Quadrillion 1 x 10^15
Quintillion 1 x 10^18
Sextillion 1 x 10^21
Septillion 1 x 10^24
Octillion 1 x 10^27
Nonillion 1 x 10^30
Decillion 1 x 10^33
Undecillion 1 x 10^36
Duodecillion 1 x 10^39
Tredecillion 1 x 10^42
Quattuordecillion 1 x 10^45
Quindecillion 1 x 10^48
Sexdecillion 1 x 10^51
Septendecillion 1 x 10^54
Octodecillion 1 x 10^57
Novemdecillion 1 x 10^60
Vigintillion 1 x 10^63
Unvigintillion 1 x 10^66
Duovigintillion 1 x 10^69
Trevigintillion 1 x 10^72
Quattuorvigintillion 1 x 10^75
Quinvigintillion 1 x 10^78
Sexvigintillion 1 x 10^81
Septenvigintillion 1 x 10^84
Octovigintillion 1 x 10^87
Nonvigintillion 1 x 10^90
Trigintillion 1 x 10^93
Untrigintillion 1 x 10^96
Duotrigintillion 1 x 10^99
Ten-duotrigintillion (Googol) 1 x 10^100
Centillion 1 x 10^303
Googolplex 1 x 10^(10^100)

Now, we know the answer to “What comes after trillion?” Remembering and understanding these really big numbers can still be a bit tricky. We’re going to break down a few of these big numbers, so they become easier to understand.

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What Comes After Trillion – Quadrillion

What comes after trillion

Here comes the main question, about which we have been discussing “What comes after trillion?” The simple answer to the question is a Quadrillion. A quadrillion is a number that contains 15 after 1. Here is it in numerical form – 1,000,000,000,000,000. In math language, we express it as 1×10^15.

What Comes After Trillion – Googol

What Comes After Trillion

After quadrillion, the next name we are going to look at is Googol. It is a number that has 100 zeroes after 1! The name “googol” was first used by an American mathematician named Edward Kasner in the early 20th century. Edward asked his nine-year-old nephew, Milton Sirotta, to come up with a name for this large number, and the name that came out of this interaction was “googol.”

With so many zeroes, it becomes difficult to imagine this number in our everyday life. So, to give you an idea of how big a googol is, think about the number of grains of sand on all the beaches in the entire world. A googol is even larger than that!

What Comes After Trillion – Googolplex

A googolplex is an even bigger number than a googol, to be precise googolplex is 10 to the power of a googol! In other words, to write out a googolplex, you would need to write 10^100 zeros! To give you an idea of how big a googolplex is, understand that it’s even larger than the total number of atoms in the entire observable universe. The size of a googolplex makes it impractical for most real-world uses. It’s more of a theoretical concept.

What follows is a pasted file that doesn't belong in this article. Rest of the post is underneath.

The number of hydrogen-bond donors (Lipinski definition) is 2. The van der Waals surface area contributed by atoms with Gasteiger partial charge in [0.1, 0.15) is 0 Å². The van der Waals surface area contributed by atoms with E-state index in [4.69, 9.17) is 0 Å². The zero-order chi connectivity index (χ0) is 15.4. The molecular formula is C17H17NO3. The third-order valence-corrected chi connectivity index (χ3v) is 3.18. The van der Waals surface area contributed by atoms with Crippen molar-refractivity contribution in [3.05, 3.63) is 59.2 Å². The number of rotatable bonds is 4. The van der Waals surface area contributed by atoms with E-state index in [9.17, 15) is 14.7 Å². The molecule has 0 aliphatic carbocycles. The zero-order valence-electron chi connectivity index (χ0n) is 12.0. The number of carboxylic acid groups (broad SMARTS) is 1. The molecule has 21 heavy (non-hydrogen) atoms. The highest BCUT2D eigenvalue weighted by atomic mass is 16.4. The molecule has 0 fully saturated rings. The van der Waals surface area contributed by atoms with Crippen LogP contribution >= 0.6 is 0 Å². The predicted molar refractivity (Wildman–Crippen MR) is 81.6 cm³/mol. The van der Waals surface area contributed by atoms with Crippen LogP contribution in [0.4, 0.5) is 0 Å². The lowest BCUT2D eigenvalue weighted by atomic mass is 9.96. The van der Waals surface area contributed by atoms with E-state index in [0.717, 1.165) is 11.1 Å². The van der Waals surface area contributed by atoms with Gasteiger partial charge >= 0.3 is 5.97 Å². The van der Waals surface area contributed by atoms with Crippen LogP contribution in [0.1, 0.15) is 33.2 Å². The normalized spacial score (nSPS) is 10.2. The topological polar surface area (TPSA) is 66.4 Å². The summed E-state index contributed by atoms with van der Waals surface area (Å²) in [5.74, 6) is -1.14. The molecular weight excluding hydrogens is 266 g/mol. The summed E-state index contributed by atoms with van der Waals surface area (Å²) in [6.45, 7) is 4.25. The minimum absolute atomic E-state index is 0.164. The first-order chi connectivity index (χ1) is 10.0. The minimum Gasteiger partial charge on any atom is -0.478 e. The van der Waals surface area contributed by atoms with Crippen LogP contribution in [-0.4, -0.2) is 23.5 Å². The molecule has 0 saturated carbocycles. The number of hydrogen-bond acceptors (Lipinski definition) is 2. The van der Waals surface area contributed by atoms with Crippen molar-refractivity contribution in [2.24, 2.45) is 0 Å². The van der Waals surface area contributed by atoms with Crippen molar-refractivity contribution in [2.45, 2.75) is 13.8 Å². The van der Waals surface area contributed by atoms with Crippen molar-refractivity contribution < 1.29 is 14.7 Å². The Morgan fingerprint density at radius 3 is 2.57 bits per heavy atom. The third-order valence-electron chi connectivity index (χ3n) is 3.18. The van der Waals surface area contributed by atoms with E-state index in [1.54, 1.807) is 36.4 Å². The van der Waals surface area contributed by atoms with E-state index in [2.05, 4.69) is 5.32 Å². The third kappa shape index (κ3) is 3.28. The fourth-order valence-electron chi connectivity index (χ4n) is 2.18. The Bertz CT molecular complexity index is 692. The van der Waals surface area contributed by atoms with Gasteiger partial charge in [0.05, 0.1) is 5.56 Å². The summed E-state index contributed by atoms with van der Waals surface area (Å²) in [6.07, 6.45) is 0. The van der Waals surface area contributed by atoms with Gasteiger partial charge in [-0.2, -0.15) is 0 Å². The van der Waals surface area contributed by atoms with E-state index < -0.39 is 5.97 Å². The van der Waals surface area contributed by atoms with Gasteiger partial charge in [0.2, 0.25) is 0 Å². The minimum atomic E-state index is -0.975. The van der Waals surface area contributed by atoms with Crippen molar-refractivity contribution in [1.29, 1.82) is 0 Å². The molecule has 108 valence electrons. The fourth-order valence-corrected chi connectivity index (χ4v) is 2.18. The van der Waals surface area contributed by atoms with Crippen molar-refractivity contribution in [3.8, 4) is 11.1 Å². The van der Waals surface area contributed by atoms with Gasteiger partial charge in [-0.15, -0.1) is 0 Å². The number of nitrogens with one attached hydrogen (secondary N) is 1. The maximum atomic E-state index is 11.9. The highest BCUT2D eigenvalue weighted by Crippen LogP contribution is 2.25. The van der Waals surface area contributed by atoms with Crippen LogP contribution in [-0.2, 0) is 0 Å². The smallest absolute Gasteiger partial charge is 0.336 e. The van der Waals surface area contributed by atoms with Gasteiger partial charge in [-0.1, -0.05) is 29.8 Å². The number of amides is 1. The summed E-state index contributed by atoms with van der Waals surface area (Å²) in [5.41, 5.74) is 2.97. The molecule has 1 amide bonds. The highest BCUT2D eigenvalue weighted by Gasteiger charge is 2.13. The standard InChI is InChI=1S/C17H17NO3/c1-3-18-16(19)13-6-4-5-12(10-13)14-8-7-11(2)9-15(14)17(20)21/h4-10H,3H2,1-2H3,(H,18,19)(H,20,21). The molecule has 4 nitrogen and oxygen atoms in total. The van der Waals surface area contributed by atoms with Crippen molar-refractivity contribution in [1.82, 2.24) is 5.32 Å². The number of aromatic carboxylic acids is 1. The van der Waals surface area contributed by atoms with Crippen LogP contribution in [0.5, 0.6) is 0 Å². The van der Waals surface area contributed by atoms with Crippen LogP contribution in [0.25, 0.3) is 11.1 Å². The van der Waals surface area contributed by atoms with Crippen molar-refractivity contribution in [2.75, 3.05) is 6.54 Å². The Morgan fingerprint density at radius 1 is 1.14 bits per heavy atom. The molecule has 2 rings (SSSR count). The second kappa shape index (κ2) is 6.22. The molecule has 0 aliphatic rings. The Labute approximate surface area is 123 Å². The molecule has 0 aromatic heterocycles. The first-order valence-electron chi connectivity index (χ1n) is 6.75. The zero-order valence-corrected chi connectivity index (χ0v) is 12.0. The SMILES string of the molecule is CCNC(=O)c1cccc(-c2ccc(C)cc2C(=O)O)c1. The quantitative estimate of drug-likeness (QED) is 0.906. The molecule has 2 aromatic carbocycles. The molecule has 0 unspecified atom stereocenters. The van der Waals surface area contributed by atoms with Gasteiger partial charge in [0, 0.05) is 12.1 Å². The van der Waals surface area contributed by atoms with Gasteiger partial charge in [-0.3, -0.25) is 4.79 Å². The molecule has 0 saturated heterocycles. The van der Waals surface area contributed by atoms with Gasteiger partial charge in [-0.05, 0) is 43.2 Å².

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What Comes After Trillion – Skewes’ Number

What Comes After Trillion

We have seen some very large numbers like googol and googolplex but it doesn’t end there. There are even bigger numbers present and we have named them too. Skewes’ number is one of the larger numbers than even a googolplex. This number was developed by mathematician Stanley Skewes and named after him.

We can define Skewes’ number as 10 from the 10th to the 34th. Please take a look at its mathematical representation for more clarity: Skewer’s number = 1 x 10130

Skewes had a particular interest in prime numbers. Skewes’ number was introduced back in 1933. One of his colleagues defined it as the largest number that has ever served any definite purpose in mathematics. The theory may not stand true today. The exploration of even large numbers continues in mathematics, and new numbers and concepts are introduced.

What Comes After Trillion – Graham’s Number

Yes, there is an even larger number present than Skewes’ number and that’s the reason we said that new numbers are often introduced. Graham’s number was thought up by a mathematician named R.L. Graham. It’s so incredibly huge that regular math notation can’t handle it – it’s just too massive! And, we call it Graham’s number because it’s named after the mathematician who first told everyone about it.

Imagine you have a number, and you raise 3 to the power of 3, then take that result and raise 3 to the power of 3 again, and you keep doing this a total of 64 times. It creates an incredibly tall tower of threes!


Now, this tower is so tall that if you were to write down the number of threes in it, the number itself would be unimaginably huge. It’s way larger than the total number of particles in the observable universe.


That’s all we have for now. We hope all these details helped you understand “What comes after trillion?” and the names of other bigger numbers. We also learned how Europeans and Americans name big numbers and why super huge numbers are important to us. Then as we got into more details like the list of names of bigger numbers and their powers, it helped us to find answers to questions like “how many billion in a trillion.” The sheer power these numbers hold is unimaginative and left us amazed. Let us know in the comments what new you learned from this blog, we would love to know.


1. What comes after a trillion?

Ans – Quadrillion comes after trillion. It has 15 zeroes.

2. How much time will it take to count to a Trillion?

Ans – This is a very huge number, it will take approximately 31,709.79 years to count to a trillion.

3. Is a Zillion a real number?

Ans – No, a zillion is not a real number.